Researchers have been trying to develop a practical way to use microneedles — tiny needles less than 1 mm in length — for routine at-home medical monitoring. Microneedles are so short that they stay within the skin and do not make contact with any neurons, meaning that they cause no pain. Rather than extracting blood, they draw up fluid in the skin that contains most of the important biomarkers that blood tests look for. Several types of microneedles exist but until now, making a practical device that quickly analyzes the fluid has proved elusive.

Researchers have developed a way to combine porous microneedles with paper-based sensors to create low-cost, disposable patches for diagnosing conditions such as pre-diabetes. To make the patch, the researchers first made the microneedles by pouring a melted mixture of a biodegradable polymer and salt into the cone-shaped cavities of a micromold while applying heat. Then they flipped the mold and needles upside down and placed them on top of a piece of paper, this time applying high pressure from above. The high pressure forced the mixture into the pores of the paper, securing the attachment and allowing fluid drawn through the needles to pass effortlessly into the paper.

After removal from the mold, the needles were cooled in a solution that sucked out all the salt, leaving behind thousands of holes, or pores, that the fluid flows through on its way to the paper. The salt concentration was a key factor; the team tested several concentrations of salt to determine how porous the microneedles should be. To finish the patch, they used double-sided tape to attach a paper glucose sensor onto the paper base of the needle array.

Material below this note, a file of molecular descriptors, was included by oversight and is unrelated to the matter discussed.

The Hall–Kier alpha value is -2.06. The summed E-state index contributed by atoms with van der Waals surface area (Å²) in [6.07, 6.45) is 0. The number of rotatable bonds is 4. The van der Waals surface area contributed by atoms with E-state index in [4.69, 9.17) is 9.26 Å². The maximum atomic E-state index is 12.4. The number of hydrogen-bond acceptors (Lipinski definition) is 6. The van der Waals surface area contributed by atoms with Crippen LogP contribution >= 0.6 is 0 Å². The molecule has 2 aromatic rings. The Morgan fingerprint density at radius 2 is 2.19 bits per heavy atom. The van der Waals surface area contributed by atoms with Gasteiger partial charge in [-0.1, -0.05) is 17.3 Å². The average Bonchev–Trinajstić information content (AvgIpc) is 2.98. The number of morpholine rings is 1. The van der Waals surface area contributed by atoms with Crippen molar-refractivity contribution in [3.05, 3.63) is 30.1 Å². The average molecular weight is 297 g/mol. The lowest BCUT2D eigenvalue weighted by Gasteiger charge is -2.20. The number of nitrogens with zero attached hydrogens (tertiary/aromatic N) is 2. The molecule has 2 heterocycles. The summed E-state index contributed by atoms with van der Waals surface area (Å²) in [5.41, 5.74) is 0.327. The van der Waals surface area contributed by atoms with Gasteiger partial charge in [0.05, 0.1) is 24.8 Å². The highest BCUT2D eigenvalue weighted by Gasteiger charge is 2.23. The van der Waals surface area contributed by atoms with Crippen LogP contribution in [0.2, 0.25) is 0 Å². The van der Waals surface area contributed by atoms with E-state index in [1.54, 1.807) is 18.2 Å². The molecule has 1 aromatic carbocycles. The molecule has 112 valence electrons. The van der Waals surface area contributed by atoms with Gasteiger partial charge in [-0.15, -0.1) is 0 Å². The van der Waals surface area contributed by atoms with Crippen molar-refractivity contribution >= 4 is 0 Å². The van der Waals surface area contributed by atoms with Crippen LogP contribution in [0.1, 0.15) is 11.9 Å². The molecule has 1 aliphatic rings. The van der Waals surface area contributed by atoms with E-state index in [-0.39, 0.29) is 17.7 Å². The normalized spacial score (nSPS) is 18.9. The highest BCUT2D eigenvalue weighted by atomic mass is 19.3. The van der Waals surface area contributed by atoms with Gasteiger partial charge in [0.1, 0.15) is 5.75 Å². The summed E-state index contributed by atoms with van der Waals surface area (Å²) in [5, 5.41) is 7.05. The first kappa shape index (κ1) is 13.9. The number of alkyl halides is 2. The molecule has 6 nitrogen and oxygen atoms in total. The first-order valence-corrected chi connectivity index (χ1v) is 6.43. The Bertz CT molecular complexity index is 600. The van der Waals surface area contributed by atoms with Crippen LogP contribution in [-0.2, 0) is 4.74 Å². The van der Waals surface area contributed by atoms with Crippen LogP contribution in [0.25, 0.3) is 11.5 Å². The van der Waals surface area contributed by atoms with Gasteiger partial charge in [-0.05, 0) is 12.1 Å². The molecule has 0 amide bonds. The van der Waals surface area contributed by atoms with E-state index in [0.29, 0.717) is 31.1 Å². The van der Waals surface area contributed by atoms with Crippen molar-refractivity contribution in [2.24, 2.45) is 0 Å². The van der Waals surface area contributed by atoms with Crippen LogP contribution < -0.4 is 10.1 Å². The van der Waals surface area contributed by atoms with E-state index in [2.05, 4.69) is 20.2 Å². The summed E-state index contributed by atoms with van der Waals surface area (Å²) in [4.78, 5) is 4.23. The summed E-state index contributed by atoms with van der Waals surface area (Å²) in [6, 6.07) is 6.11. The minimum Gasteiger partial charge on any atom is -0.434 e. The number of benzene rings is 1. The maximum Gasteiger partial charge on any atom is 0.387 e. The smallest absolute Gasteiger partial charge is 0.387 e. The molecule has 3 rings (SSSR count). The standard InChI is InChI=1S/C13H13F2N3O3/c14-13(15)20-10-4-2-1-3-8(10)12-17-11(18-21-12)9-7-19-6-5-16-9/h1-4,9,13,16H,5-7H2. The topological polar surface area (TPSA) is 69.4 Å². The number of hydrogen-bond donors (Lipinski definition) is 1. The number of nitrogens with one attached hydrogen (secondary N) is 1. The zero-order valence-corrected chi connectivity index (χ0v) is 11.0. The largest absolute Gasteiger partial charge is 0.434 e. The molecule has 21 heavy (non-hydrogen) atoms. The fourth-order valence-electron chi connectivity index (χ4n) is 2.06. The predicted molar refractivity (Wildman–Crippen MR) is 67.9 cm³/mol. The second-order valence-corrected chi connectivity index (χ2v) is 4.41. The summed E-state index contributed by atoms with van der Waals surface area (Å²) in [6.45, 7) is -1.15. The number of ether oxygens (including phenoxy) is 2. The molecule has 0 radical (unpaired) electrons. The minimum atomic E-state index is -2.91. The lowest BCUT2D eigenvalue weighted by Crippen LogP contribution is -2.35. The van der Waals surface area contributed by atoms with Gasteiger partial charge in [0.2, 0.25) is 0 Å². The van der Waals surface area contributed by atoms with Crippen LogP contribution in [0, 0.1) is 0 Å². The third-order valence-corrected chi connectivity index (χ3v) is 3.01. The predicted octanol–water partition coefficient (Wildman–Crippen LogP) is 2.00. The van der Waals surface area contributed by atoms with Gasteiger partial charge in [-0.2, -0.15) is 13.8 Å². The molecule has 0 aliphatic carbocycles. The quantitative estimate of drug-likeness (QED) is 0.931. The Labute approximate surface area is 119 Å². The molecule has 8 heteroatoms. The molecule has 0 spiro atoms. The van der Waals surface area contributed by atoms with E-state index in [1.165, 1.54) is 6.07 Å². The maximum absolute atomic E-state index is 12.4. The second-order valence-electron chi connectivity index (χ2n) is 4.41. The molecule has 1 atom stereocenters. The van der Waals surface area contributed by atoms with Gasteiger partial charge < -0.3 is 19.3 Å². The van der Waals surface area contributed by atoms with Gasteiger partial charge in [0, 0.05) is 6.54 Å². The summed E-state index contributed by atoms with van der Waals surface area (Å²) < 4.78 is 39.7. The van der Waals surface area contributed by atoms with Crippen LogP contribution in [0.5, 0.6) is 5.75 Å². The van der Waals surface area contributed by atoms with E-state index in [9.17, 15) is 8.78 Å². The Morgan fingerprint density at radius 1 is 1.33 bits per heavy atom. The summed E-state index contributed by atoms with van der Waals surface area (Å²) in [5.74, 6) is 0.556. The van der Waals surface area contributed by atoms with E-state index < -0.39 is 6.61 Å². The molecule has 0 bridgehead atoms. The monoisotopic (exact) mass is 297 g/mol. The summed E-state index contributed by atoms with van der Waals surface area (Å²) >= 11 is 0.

The team tested the patch on an agarose gel in which glucose had been dissolved. Fluid from the gel flowed from the gel into the porous microneedles and from there into the paper and the sensor layer. The glucose concentration was accurately recorded as color changes in the paper.

The patches are disposable, biodegradable, and using them does not require any medical expertise or training. They are also biocompatible, meaning that there is no problem if any remain in the skin when the patch is removed. The sensor can vary depending on the biomarker to be monitored.

For more information, contact Professor Beomjoon Kim at This email address is being protected from spambots. You need JavaScript enabled to view it..


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This article first appeared in the January, 2021 issue of Tech Briefs Magazine.

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